U.S. Coast Guard Orders Autonomous Boat for Testing
Last month, the U.S. Coast Guard issued a request for comment on possible regulatory changes regarding the development of autonomous maritime systems. As it makes moves to change the rules for commercial users, it has purchased its own small autonomous vessel for internal testing.
The USCG's Research and Development Center (RDC) has ordered a new "Sharktech" autonomous test vessel from Louisiana-based shipbuilder Metal Shark and Boston-based autonomous technology developer Sea Machines. The aluminum 29-foot patrol boat is built on the same hull platform as the service's familiar Response Boat – Small (RBS-II), but this unit is fitted with the Sea Machines SM300 autonomous command and remote-helm system. According to Metal Shark, it is capable of transit autonomy, collaborative autonomy, active ride control, collision avoidance, and remote control vessel monitoring.
The RDC is the Coast Guard's primary research arm, and it helps to bring new technologies into the USCG’s operational forces. During exercises scheduled for October off the coast of Hawaii, the RDC team will test and evaluate the vessel’s suitability for USCG surveillance, interdiction, patrol and other missions. The new vessel will then be homeported at the RDC’s facility in Connecticut.
“We are committed to the advancement of autonomous technology, through our relationships with leading autonomy suppliers as well as through our own R&D, and we are engaged with multiple customers, from the USCG, the Department of Defense, and commercial operators," said Metal Shark CEO Chris Allard. "With this latest delivery, Metal Shark is proud to play a role in the Coast Guard’s autonomous technology R&D efforts.”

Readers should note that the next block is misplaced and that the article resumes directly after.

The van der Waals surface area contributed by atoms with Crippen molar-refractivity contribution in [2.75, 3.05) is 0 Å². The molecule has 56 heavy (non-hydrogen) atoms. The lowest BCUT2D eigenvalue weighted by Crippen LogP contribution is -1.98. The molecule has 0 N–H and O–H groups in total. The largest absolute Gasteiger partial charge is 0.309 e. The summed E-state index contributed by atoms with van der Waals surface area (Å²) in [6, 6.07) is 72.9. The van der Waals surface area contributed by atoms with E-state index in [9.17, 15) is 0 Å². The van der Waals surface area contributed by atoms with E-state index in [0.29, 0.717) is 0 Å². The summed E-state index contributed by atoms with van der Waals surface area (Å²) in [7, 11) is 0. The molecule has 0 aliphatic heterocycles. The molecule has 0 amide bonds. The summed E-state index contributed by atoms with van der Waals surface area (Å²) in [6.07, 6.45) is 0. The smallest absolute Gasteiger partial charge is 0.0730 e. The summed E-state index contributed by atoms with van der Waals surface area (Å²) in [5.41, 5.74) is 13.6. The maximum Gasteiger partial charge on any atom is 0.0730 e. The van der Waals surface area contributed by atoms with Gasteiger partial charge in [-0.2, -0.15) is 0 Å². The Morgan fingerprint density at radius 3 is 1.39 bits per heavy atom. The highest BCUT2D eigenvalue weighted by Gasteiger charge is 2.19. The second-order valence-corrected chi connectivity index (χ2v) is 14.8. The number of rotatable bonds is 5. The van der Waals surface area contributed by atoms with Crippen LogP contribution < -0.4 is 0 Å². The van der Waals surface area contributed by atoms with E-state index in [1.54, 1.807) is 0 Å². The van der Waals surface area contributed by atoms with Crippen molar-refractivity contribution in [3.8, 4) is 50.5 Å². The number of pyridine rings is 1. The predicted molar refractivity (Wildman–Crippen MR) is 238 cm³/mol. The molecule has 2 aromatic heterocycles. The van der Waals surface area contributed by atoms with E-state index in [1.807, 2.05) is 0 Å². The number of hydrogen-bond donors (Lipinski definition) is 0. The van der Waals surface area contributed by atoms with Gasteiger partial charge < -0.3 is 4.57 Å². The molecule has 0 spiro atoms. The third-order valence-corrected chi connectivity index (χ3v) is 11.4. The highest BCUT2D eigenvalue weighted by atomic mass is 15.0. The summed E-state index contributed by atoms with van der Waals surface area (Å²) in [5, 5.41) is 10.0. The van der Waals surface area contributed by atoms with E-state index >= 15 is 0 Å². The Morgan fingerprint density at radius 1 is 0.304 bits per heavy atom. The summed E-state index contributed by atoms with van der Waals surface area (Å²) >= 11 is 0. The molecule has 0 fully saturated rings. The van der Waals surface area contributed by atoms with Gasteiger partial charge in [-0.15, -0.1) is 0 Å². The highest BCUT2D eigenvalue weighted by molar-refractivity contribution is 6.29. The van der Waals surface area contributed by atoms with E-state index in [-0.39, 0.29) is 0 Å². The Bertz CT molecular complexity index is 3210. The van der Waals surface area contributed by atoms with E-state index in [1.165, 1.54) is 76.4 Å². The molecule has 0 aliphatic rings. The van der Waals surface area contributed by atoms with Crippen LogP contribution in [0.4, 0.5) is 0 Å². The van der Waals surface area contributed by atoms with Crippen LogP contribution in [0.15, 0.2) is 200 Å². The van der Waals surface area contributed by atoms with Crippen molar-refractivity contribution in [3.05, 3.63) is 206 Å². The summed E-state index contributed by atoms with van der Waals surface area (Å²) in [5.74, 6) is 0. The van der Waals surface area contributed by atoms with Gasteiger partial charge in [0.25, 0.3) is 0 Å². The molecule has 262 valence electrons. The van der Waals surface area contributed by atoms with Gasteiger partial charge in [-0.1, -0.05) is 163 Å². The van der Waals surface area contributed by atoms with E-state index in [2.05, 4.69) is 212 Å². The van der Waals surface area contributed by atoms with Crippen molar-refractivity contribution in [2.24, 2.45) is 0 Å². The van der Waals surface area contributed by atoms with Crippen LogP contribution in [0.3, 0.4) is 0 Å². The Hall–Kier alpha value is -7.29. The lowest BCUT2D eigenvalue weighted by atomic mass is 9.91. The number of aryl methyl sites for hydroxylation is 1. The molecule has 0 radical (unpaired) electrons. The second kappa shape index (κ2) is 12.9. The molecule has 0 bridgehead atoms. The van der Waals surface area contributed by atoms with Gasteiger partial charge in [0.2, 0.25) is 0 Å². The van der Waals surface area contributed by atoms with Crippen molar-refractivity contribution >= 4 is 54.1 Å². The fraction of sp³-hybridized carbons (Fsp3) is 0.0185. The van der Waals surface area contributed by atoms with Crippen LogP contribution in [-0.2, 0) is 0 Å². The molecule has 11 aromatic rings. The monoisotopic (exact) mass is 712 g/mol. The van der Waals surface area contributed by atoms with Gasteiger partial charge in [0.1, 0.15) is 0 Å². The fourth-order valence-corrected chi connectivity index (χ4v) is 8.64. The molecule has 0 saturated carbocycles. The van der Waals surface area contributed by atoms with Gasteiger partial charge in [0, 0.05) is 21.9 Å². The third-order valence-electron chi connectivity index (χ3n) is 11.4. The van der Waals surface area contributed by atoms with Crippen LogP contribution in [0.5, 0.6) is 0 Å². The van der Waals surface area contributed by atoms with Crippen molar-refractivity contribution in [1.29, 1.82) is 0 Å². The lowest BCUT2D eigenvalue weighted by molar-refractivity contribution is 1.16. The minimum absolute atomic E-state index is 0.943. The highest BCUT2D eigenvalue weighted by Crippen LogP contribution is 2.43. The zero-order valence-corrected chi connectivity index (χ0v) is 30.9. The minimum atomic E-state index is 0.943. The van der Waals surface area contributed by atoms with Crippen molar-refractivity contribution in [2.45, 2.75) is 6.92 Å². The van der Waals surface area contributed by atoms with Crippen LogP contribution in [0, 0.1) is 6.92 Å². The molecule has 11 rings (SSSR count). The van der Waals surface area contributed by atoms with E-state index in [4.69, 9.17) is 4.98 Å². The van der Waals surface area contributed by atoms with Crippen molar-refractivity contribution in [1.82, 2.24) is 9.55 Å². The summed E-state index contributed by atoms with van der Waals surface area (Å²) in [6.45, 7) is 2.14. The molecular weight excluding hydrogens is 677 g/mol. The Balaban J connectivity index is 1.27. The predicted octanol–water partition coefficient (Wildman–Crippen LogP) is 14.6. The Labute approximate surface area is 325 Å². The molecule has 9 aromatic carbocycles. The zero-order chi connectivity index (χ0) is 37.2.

The new boat will give the Coast Guard its own internal experience with vessel autonomy as it contemplates rule changes for autonomous commercial systems. On August 11, the service released a request for input from industry on how existing statutes or regulations present a challenge for autonomous vessel development, including testing and operational deployment. According to Commandant Adm. Karl Schultz, the Coast Guard is also looking to learn more about how autonomous systems may require changes for mariner training, port facilities, infrastructure or security measures.